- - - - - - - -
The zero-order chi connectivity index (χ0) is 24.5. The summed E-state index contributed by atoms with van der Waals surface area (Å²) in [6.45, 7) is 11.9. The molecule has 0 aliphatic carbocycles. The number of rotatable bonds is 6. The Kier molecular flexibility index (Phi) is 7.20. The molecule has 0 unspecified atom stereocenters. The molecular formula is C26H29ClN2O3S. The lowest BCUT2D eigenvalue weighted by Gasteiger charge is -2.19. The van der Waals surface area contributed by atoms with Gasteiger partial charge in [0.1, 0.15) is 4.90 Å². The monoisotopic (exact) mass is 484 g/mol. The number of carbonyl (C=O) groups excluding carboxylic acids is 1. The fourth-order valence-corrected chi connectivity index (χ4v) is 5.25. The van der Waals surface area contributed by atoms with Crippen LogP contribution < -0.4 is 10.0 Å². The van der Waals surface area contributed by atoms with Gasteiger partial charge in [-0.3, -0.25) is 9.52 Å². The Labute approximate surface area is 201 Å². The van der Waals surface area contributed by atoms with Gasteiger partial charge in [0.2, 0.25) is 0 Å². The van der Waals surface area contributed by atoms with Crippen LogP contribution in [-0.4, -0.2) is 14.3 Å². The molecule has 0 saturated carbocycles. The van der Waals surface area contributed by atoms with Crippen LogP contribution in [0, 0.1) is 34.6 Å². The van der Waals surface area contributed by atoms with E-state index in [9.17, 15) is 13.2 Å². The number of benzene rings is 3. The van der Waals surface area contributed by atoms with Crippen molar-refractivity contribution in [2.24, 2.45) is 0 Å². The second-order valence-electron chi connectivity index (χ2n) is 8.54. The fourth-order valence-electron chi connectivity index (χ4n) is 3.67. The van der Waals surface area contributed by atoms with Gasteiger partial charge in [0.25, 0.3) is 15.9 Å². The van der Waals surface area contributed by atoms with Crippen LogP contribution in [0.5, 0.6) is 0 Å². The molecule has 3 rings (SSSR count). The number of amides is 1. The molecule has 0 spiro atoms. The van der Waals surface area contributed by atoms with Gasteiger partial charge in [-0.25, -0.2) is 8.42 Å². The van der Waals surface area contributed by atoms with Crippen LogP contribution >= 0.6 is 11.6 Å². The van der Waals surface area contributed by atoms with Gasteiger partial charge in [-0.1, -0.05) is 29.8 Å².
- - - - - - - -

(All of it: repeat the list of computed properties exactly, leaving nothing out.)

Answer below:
The zero-order chi connectivity index (χ0) is 24.5. The summed E-state index contributed by atoms with van der Waals surface area (Å²) in [6.45, 7) is 11.9. The molecule has 0 aliphatic carbocycles. The number of rotatable bonds is 6. The Kier molecular flexibility index (Phi) is 7.20. The molecule has 0 unspecified atom stereocenters. The molecular formula is C26H29ClN2O3S. The lowest BCUT2D eigenvalue weighted by Gasteiger charge is -2.19. The van der Waals surface area contributed by atoms with Gasteiger partial charge in [0.1, 0.15) is 4.90 Å². The monoisotopic (exact) mass is 484 g/mol. The number of carbonyl (C=O) groups excluding carboxylic acids is 1. The fourth-order valence-corrected chi connectivity index (χ4v) is 5.25. The van der Waals surface area contributed by atoms with Crippen LogP contribution < -0.4 is 10.0 Å². The van der Waals surface area contributed by atoms with Gasteiger partial charge in [-0.3, -0.25) is 9.52 Å². The Labute approximate surface area is 201 Å². The van der Waals surface area contributed by atoms with Gasteiger partial charge in [0.2, 0.25) is 0 Å². The van der Waals surface area contributed by atoms with Crippen LogP contribution in [-0.4, -0.2) is 14.3 Å². The molecule has 0 saturated carbocycles. The van der Waals surface area contributed by atoms with Crippen LogP contribution in [0, 0.1) is 34.6 Å². The van der Waals surface area contributed by atoms with E-state index in [9.17, 15) is 13.2 Å². The number of benzene rings is 3. The van der Waals surface area contributed by atoms with Crippen molar-refractivity contribution in [2.24, 2.45) is 0 Å². The second-order valence-electron chi connectivity index (χ2n) is 8.54. The fourth-order valence-electron chi connectivity index (χ4n) is 3.67. The van der Waals surface area contributed by atoms with Gasteiger partial charge in [0.25, 0.3) is 15.9 Å². The van der Waals surface area contributed by atoms with Crippen LogP contribution in [0.5, 0.6) is 0 Å². The molecule has 3 rings (SSSR count). The number of amides is 1. The molecule has 0 spiro atoms. The van der Waals surface area contributed by atoms with Gasteiger partial charge in [-0.25, -0.2) is 8.42 Å². The van der Waals surface area contributed by atoms with Crippen LogP contribution >= 0.6 is 11.6 Å². The van der Waals surface area contributed by atoms with Gasteiger partial charge in [-0.1, -0.05) is 29.8 Å².